Monday, October 02, 2006

How Could They Have Been So Stupid? A Suggested Reply

As one who has never been very good at concealing his vices, I have always envied hypocrites. The capacity say one thing loudly and insistently and repeatedly while doing more or less the opposite: why there is a life skill sufficient to carry you all the way to – well you know where it can carry you, and you can infer why I have been enjoying with almost indecent glee the spectacle of the GOP leadership chasing its tail trying to explain why they didn’t do something about Mark Foley.

How could they have been so stupid? I have a suggestion: they were so stupid because they forgot that what Foley was doing might be wrong—or worse, might be perceived as wrong. They fell victim to the peril of all hypocrites: they forgot that somebody might take them at their word.

It’s understandable, really. People go into politics for a lot of reasons. “A duty to help my fellow man,” may be on the list, though I doubt that it is on top. Money is an obvious reason. “Power,” sure, although as a concept, it is somewhat more evanescent.

But through history, I suspect the main reason seek political achievement (Winston Churchill and Richard Nixon excepted) is sex. Washington has always been jam packed with sexual predators (and a fair number of people who come to be predated upon, but that’s another story). The GOP leadership knows it—how could they not? They just forgot that they’ve spent their whole career trying to tell a different story.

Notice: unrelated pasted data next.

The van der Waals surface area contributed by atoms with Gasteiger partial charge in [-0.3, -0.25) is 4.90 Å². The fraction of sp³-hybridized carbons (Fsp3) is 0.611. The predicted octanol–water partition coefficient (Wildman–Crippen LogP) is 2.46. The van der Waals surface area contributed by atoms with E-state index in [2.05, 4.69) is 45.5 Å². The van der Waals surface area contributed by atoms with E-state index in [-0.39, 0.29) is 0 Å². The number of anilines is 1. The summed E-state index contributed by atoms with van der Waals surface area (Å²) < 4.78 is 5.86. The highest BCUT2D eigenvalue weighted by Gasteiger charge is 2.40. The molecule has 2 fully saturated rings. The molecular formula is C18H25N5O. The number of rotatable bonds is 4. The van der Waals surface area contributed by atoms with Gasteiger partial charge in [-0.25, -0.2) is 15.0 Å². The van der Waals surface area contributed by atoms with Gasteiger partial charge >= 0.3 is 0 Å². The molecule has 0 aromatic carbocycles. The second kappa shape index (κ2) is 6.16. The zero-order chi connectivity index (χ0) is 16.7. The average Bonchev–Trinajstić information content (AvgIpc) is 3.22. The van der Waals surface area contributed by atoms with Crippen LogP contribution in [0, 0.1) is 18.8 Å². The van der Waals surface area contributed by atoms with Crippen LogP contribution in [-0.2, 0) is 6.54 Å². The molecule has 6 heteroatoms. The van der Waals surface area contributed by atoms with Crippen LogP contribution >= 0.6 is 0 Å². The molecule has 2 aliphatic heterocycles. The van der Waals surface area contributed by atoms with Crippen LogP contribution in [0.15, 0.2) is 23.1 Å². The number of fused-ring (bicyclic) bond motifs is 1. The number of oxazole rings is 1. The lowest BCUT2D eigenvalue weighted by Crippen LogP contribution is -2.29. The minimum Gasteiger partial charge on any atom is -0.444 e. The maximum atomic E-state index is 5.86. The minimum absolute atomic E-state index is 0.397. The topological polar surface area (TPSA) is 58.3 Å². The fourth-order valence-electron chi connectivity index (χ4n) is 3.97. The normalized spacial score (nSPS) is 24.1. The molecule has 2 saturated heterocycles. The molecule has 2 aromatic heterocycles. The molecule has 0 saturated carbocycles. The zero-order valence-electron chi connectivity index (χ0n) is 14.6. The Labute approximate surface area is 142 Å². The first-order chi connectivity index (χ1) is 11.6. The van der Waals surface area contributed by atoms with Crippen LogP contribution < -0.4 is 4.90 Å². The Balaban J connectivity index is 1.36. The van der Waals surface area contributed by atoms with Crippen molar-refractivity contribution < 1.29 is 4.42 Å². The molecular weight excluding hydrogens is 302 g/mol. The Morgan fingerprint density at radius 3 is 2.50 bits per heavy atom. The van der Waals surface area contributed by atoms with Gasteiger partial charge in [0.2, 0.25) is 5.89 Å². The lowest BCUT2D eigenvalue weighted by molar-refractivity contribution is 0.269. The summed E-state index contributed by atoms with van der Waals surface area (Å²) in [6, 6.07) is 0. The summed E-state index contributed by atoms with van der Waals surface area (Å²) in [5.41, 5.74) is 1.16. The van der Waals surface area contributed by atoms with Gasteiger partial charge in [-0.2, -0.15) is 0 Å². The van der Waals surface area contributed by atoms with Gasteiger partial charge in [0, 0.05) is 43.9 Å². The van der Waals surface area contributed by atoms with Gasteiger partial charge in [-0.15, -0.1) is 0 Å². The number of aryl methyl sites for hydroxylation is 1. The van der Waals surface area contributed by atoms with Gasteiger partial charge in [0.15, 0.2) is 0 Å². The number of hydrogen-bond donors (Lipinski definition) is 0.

Take it from a different angle. The House is a kind of bureaucracy. If you know what you want in a bureaucracy, the chances are that you will get it, because there are so many other people who have no idea what they want. It is also, correspondingly, a fine place to look for prey.

Foley's friends say that Foley was fighting his demons. Maybe, although chairing the House Caucus on Missing and Exploited Children may seem an odd way to do it. Maybe also he came to Washington well knowing that it was a happy hunting ground and that he enhanced his chances of getting his way if he wrapped himself in the mantle of virtue.

None of this would have been surprising to the House leadership. That was why it never occurred to them to treat it as anything other than a political problem. But even as they tried to cabin it as a political problem, they seem to have forgotten what makes it a political problem—the fact that a good chunk of their electorate took them at their word, thought they were acting in good faith, and believed that they meant what they said. It’s touching, actually, like the Hungarians getting mad when they find that their prime minister is a liar—touching to find that some considerable portion of the public still expects its government to behave.

[Fn.: but aren't you concerned with the children? Sure I am. But I won't panic. So far as what know now, there were no train wrecks: careful parents and (perhaps more important) level-headed kids seem to have saved Foley from his own worst instincts. So we end where we began: with an (apparently shameless) abuse of power and a (clearly cynical) attempt to manipulate the electorate.]

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